Feds glad to bid adieu to 2011, but will 2012 be better?

Federal News Radio\'s Emily Kopp counts down the top federal workforce stories of 2011 and makes some predictions fo 2012.

Federal workers may be glad that 2011 is ending. It’s hard to think of something good that happened to them this year.

But, as a governmentwide survey showed, they are weathering the financial and political onslaught with a surprisingly sunny smile. That’s a good thing. With a presidential election looming, 2012 may not be much better.

Federal News Radio’s Emily Kopp counts down the top federal workforce stories of 2011 as she sees them and makes some predictions fo 2012.

Top 5 federal workforce stories of 2011

1. Will they or won’t they make further cuts in feds’ paychecks?

Threats of shutdowns, furloughs, extended pay freezes and cuts to benefits become the norm as a bitterly divided Congress seeks to cut the federal deficit.

2. Ailing Postal Service seeks to slash workforce

USPS seeks to cut more than 100,000 workers, but its plan gets a lukewarm response on Capitol Hill. The agency buckled under political pressure and postponed closing post offices until 2012.

3. Federal jobseekers outraged at OPM’s handling of USAJobs.gov

The Office of Personnel Management takes control of federal hiring website USAJobs.gov. The site crashes at a time when the White House says “jobs, jobs, jobs” are its top priority.

4. Twenty-one agencies consider buyouts and early outs

For some agencies, it’s about saving money. For others, buyouts and early outs free up jobs for fresher faces.

5. Will feds stay put during the next “Snowmaggeddon”?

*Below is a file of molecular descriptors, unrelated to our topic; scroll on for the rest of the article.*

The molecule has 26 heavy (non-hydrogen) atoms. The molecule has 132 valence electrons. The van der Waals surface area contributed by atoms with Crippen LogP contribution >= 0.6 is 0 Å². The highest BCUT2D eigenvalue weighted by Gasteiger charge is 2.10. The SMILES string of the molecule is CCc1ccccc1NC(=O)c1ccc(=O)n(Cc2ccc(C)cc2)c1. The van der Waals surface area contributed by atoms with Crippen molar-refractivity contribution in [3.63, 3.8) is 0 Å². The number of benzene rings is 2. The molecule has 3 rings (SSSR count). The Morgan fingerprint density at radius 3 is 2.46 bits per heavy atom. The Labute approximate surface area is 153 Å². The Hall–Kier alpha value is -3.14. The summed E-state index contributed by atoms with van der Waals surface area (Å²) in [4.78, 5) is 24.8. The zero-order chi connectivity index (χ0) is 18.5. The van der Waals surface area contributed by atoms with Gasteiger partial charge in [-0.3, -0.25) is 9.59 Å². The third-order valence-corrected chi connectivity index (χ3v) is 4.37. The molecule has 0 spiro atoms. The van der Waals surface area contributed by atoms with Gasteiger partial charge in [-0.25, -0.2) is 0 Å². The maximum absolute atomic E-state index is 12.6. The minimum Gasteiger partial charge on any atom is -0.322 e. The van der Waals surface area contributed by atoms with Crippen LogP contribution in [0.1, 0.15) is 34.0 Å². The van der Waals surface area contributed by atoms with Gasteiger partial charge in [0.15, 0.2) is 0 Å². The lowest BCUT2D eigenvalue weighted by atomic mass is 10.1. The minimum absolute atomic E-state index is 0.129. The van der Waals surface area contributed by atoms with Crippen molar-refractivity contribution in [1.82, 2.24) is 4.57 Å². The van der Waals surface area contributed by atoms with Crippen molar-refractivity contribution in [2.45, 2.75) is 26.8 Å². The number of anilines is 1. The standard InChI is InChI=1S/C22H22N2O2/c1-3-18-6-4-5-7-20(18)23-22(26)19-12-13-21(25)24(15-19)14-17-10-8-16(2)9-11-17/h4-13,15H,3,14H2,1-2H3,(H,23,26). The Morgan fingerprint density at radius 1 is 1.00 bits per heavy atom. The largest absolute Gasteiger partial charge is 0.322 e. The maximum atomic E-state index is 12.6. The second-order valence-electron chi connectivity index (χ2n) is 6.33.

OPM updates its emergency dismissal policy to prevent gridlock on Washington roads. But will feds actually “shelter in place” or rush home during the next snow emergency?

Top 5 federal workforce predictions of 2012

1. Politicians continue calls to cut pay, programs and agencies-we-can’t-remember

With a presidential election at the end of the year, lawmakers will continue to look for ways to cut federal spending, and feds’ paychecks and programs will continue to be targets.

2. Agencies seek creative ways to boost employees’ skills and morale

Agencies are piloting new employee evaluation systems, orientation programs and other initiatives to make feds happier and more productive in tight times.

3. Retirements put OPM’s system in the spotlight

Even if 2012 isn’t the year of the “retirement tsunami,” the increase in federal retirements will test OPM’s antiquated annuity-calculation process. The system has a backlog of 60,000 cases.

4. Agencies strive for progress on hiring goals, even without money

The White House has told agencies to diversify and hire more veterans and disabled people. VA for Vets will go federal; Agencies will look to Pathways, a revamped internship program, over unions’ objections.

5. Agencies will collaborate to increase performance without funds.

Look for an expansion of HR University, an online platform that allows agencies to access each others’ training programs.

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